Proverbs 12:15 tells us: '... he that hearkeneth unto counsel is wise.' And Proverbs 11:14 says, 'Where no counsel is, the people fall: but in the multitude of counsellors there is safety.' We can see this at work in Paul's life at the time when he and Barnabas were sent as the first missionaries of the church of Antioch (Acts 13:1-3). The will of God for this missionary service was discerned not just by Paul alone, but by the church as a whole, as they were worshipping the Lord.

How should you apply this? If you are not sure if a particular course of action or direction is God's will for you or not, what you should do is to share the matter with some brothers or sisters in Christ and ask for their advice. If you are convinced that the Lord wants you to do something, but every other mature Bible-believing brother and sister in Christ around you is not convinced of the same thing, then be very careful, as it may then not be the will of God after all. So if you are ever in a situation where you are earnestly convinced that the Lord wants you to take a new direction in life, do not announce it publicly yet, until you have shared it with at least 2 or 3 others whom you know are mature, godly Christians, whose lives are clearly guided by the Lord. You will not only receive confirmation from them, if it is really God's will, but you will also stand to gain encouragement and prayer support. We go on now to the last thing that God uses to help us discern His will, and that is, the

D. Conviction of the Holy Spirit

The Holy Spirit is given to every beliver the moment that he is saved, and He indwells us. So when you decide on what the Lord wants you to do, look within you for the inward prompting or conviction of the Holy Spirit. Making the right choice will bring a sense of inner peaceand tranquility, but making the wrong choice will make you feel troubled and restless. This is how the Holy Spirit works within you. 

The apostle Paul also experienced it and was led to do God's will by it. 2 Corinthians 2:12-13 'Furthermore, when I came to Troas to preach Christ's gospel, and a door was opened unto me of the Lord, I had no rest in my spirit, because I found not Titus my brother: but taking my leave of them, I went from thence into Macedonia.' The reverse situation is described in Acts 18:5 'And when Silas and Timotheus were come from Macedonia, Paul was pressed in the spirit, and testified to the Jews that Jesus was Christ.'

Now, it must be admitted that feelings and moods can be rather subjective and sometimes it may be hard to distinguish if the inward peace or inward restlessness is from ourselves or from the Holy Spirit (That is why it is not first but last on the list) But one useful guideline is that genuine promptings or impressions from the Holy Spirit will persist and not pass away quickly. If over an extended period, the impression persists and refuses to go away (even after you have slept on it), and becomes stronger and stronger, then you have good reason to believe that the Holy Spirit is guiding you in the right direction.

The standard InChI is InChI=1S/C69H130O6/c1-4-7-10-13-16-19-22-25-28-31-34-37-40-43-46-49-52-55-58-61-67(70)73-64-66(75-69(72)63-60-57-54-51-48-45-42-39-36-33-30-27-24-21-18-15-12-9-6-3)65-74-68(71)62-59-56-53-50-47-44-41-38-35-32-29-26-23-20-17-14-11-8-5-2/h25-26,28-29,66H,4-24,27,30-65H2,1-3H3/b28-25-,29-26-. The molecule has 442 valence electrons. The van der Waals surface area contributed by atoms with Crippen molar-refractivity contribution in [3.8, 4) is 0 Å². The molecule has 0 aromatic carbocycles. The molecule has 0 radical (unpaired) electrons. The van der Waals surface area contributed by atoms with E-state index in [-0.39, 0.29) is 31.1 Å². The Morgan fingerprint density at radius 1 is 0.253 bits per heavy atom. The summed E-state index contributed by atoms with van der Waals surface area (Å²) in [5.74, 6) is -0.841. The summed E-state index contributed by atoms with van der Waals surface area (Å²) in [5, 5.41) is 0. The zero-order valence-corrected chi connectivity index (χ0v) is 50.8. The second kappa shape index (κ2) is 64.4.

And when this impression is accompanied by all the other things we had considered earlier - the commandments of Scripture, the circumstances arranged by God, and the counsel of godly brethren - you can be confident that you now know the will of God for you. All that remains is to do it. And this is sometimes the hardest part of all - because of what it may cost you to do God's will.

IV. The Cost of Doing God's Will

Are you willing to deny self and bear whatever doing God's will for you will cost you? When you have to choose between doing God's will and doing your own self will, which will you choose? Dearly beloved, for many of us this is perhaps the more important question you need to ask this morning, rather than how you can know God's will for your life. There is really no point in discerning God's will, if you will not do it in the end. And so when you ask God the Damascus Road question, 'Lord, what wilt Thou have me to do?' be sure that you are able at the same time to say with all your heart, 'not My will but Thy will be done.' (Luke 22:42). 

As we come to the Lord's table today, let us remember what it meant for our Lord Jesus Christ to say those words ('Not my will, but Thy will be done'). Let us remember what it cost Him to do the Father's will. And let us then ask Him for grace to help us bear whatever cost we must bear to do God's will for us.

Vision & Mission

 

To build a united church family that is committed to making disciples through Salvation, Sanctification and Service, to the glory of God.

Verse for the Week

October 15 & 22 - The Cost of Discipleship

For whosoever will save his life shall lose it: and whosoever will lose his life for my sake shall find it. Matthew 16:25